The next morning, I joined Mr. Bezzi for breakfast where I presented him with a Canine Athletes T-Shirt. A small token of my appreciation for the generosity he had shown to me. After a quick breakfast, I went back to the room to change into my suit and do my pre-show ritual of re-reading the ADBA written standard and some of my dog show notes I’ve accumulated over the years.
We arrived at the show site and I couldn’t believe the amount of cars. The parking lot was overfull with cars and so was the street as far as the eye could see! There wasn’t even a parking spot for Mr. Bezzi! Well he took care of that by driving through the grass to give us front row parking next to the registration building. A quick walk through of the holding area and the show ring and it was time for the opening ceremonies. Mr. Bezzi addressed the crowd in Italian. I have no idea what he was saying but he had everyone’s full attention. He is the kind of man that when he talks, people listen. He then introduced the mayor of Cerisola and myself to the crowd. Then one by one, invited all of his guests from other countries, out to be acknowledged. People as far as Spain, The Netherlands, France, Germany and more were all in attendance -- there was even someone from Aruba! Mr. Bezzi presented all of us with a gift of appreciation which I thought was very thoughtful of him. Next they played the American National Anthem, the Italian National Anthem and then we had a moment of silence for those lost in the recent attacks on Paris.
The first class was junior handler and there were some lovely kids participating. Anthony James son stood out as he was dressed in a full suit and when I say this young man can handle a dog, I am not exaggerating. He kept his dog on his left side the entire time walking him out, presented him with skill and when the dog didn’t stand as he wanted him to, he calmly talked to his dog and reset him. When showing the teeth, he kept control of the dog between his legs and showed me his dogs teeth without dropping the leash. I was very impressed. He earned the trophy he received and my talks with him were really a joy. To see someone of his age have passion for the APBT is really promising. He is a very well-spoken young man and it is evident that his parents are doing a phenomenal job raising him.
Next was Best Conditioned and it was the biggest class I’ve ever judged. I didn’t count the exact number of dogs but the class was so big we had to bring them into the ring in four sets! Similar to how we judge the Champion class at Nationals, where we bring in the first group, then make our selections and dismiss the rest, then bring in the second group. Except I had to make cuts four times before getting to my final group! What a difficult class to judge, I wish I had four or five trophies to hand out because so many deserved to win.
On to the regular classes and just as I expected, the competition was high. All of the competitors were well mannered, humble and gracious. Win or lose, everyone was happy for each other and left it all in the show ring. Contrary to what we do here in the U.S., after every class we break to take pictures with the class winners before entering the next age group into the ring. That was different for me but I quickly got used to it and enjoyed it. It really gives the winners a sense achievement. Another thing they do different in Italy, is after the puppy class is over, they break for lunch. We all joined in the building to enjoy fresh cooked Italian sausage sandwiches and have an espresso. Mr. Bezzis wife Sandy apologized to me saying “I’m sorry but we only have sandwiches for lunch now as we don’t have a lot of time.” I thought that was funny as it was almost as if she was embarrassed by the lack of variety! I ensured her Italian Sausage was just fine for me.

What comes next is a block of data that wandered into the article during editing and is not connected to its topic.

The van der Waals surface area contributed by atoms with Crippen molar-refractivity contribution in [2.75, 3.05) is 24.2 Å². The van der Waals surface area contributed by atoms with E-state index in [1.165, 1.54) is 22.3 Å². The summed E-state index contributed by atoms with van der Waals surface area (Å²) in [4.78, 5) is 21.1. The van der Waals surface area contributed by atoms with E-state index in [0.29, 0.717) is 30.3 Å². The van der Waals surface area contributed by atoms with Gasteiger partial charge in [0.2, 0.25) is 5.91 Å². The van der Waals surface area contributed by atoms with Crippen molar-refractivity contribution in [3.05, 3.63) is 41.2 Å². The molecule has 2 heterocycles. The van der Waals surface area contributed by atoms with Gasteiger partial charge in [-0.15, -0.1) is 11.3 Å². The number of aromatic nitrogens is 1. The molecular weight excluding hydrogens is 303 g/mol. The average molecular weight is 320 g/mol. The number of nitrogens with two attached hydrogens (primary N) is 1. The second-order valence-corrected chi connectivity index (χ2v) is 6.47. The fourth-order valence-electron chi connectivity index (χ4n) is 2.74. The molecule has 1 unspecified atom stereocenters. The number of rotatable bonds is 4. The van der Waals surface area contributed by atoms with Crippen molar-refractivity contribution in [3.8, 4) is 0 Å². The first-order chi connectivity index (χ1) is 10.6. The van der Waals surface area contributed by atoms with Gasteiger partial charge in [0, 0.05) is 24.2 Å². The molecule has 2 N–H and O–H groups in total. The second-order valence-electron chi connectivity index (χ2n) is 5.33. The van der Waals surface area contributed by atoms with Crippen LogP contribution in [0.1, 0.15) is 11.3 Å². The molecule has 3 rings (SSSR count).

On to the adult classes and we moved things along a good pace. Before you knew it I was looking at my Best in Show class and boy was I impressed with my picks! This was easily the highest quality Best in Show class I have judged to date. There were no weak links and I really had to nit-pick these dogs to make my decisions. It’s times like these that conditioning, handling and the dog’s ‘presence’ really can make a difference between winning and losing.
After the Best in Show Class, we finished up with the Judges Choice Trophy. The Judges Choice class was interesting because I was able to essentially choose my own Judges Choice Class. I had a stack of Judges Choice cards, and throughout the show I had the opportunity of handing out these cards to any dogs I personally liked, whether they won or lost in the regular sanctioned show. Needless to say, that made my Judges Choice pick extremely difficult! After some back and forth, I ended up awarding a sexy little black female with the trophy. I’d would have loved to bring her back to New York with me.
I’d like to thank the ADBA Club Italia from the bottom of my heart for such a wonderful experience. As I understand it, together we broke attendance records for the seminar, the after seminar dinner and the sanctioned show! I am blessed beyond belief to have been a part of such an incredible event. Quickly I would like to personally thank Luigi Bezzi, Sandy Bezzi, Gianluca Feduzi, Linda Vinci, Elissa Sabbatini, Silvia Tasca & Danielle Satori. Salvatore Frusco and his wife Rosa for the delicious casatiello. Stephen Fehre and Anne for the breathtaking artwork of my boy Lucio. Diego Gennarino for drinking Grappa with me. Lorenzo Trere for being my show chauffeur. There are so many more people I would like to thank but it would take up every page of the gazette to do so! I was made to feel like family and it is only fitting that my first trip to Italy was because of the American Pit Bull Terrier; the breed I’ve dedicated so much of my life to. These dogs continue to give back to me and I’m so very blessed to have found them.